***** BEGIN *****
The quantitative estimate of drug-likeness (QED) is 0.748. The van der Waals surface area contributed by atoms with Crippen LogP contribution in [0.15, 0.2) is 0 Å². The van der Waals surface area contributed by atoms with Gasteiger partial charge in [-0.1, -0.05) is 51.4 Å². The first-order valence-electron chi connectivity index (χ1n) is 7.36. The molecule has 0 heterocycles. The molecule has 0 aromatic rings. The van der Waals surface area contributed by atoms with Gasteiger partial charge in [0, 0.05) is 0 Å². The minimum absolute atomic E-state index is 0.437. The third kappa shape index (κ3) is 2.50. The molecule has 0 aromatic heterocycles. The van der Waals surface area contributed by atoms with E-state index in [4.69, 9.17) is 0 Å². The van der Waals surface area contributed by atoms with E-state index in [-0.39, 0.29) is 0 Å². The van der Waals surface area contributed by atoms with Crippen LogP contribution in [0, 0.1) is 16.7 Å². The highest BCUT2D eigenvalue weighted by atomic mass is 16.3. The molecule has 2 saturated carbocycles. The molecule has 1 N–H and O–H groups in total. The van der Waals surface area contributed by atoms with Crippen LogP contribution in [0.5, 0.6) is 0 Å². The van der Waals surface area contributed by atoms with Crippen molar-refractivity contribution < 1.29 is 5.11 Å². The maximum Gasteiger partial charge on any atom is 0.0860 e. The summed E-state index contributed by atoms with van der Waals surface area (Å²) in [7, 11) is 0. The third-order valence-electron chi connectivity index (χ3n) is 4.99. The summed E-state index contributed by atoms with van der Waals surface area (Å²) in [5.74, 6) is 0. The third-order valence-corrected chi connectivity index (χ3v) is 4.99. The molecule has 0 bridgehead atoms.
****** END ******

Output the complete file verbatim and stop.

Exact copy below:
The quantitative estimate of drug-likeness (QED) is 0.748. The van der Waals surface area contributed by atoms with Crippen LogP contribution in [0.15, 0.2) is 0 Å². The van der Waals surface area contributed by atoms with Gasteiger partial charge in [-0.1, -0.05) is 51.4 Å². The first-order valence-electron chi connectivity index (χ1n) is 7.36. The molecule has 0 heterocycles. The molecule has 0 aromatic rings. The van der Waals surface area contributed by atoms with Gasteiger partial charge in [0, 0.05) is 0 Å². The minimum absolute atomic E-state index is 0.437. The third kappa shape index (κ3) is 2.50. The molecule has 0 aromatic heterocycles. The van der Waals surface area contributed by atoms with E-state index in [4.69, 9.17) is 0 Å². The van der Waals surface area contributed by atoms with E-state index in [-0.39, 0.29) is 0 Å². The van der Waals surface area contributed by atoms with Crippen LogP contribution in [0, 0.1) is 16.7 Å². The highest BCUT2D eigenvalue weighted by atomic mass is 16.3. The molecule has 2 saturated carbocycles. The molecule has 1 N–H and O–H groups in total. The van der Waals surface area contributed by atoms with Crippen LogP contribution in [0.5, 0.6) is 0 Å². The van der Waals surface area contributed by atoms with Crippen molar-refractivity contribution < 1.29 is 5.11 Å². The maximum Gasteiger partial charge on any atom is 0.0860 e. The summed E-state index contributed by atoms with van der Waals surface area (Å²) in [7, 11) is 0. The third-order valence-electron chi connectivity index (χ3n) is 4.99. The summed E-state index contributed by atoms with van der Waals surface area (Å²) in [5.74, 6) is 0. The third-order valence-corrected chi connectivity index (χ3v) is 4.99. The molecule has 0 bridgehead atoms.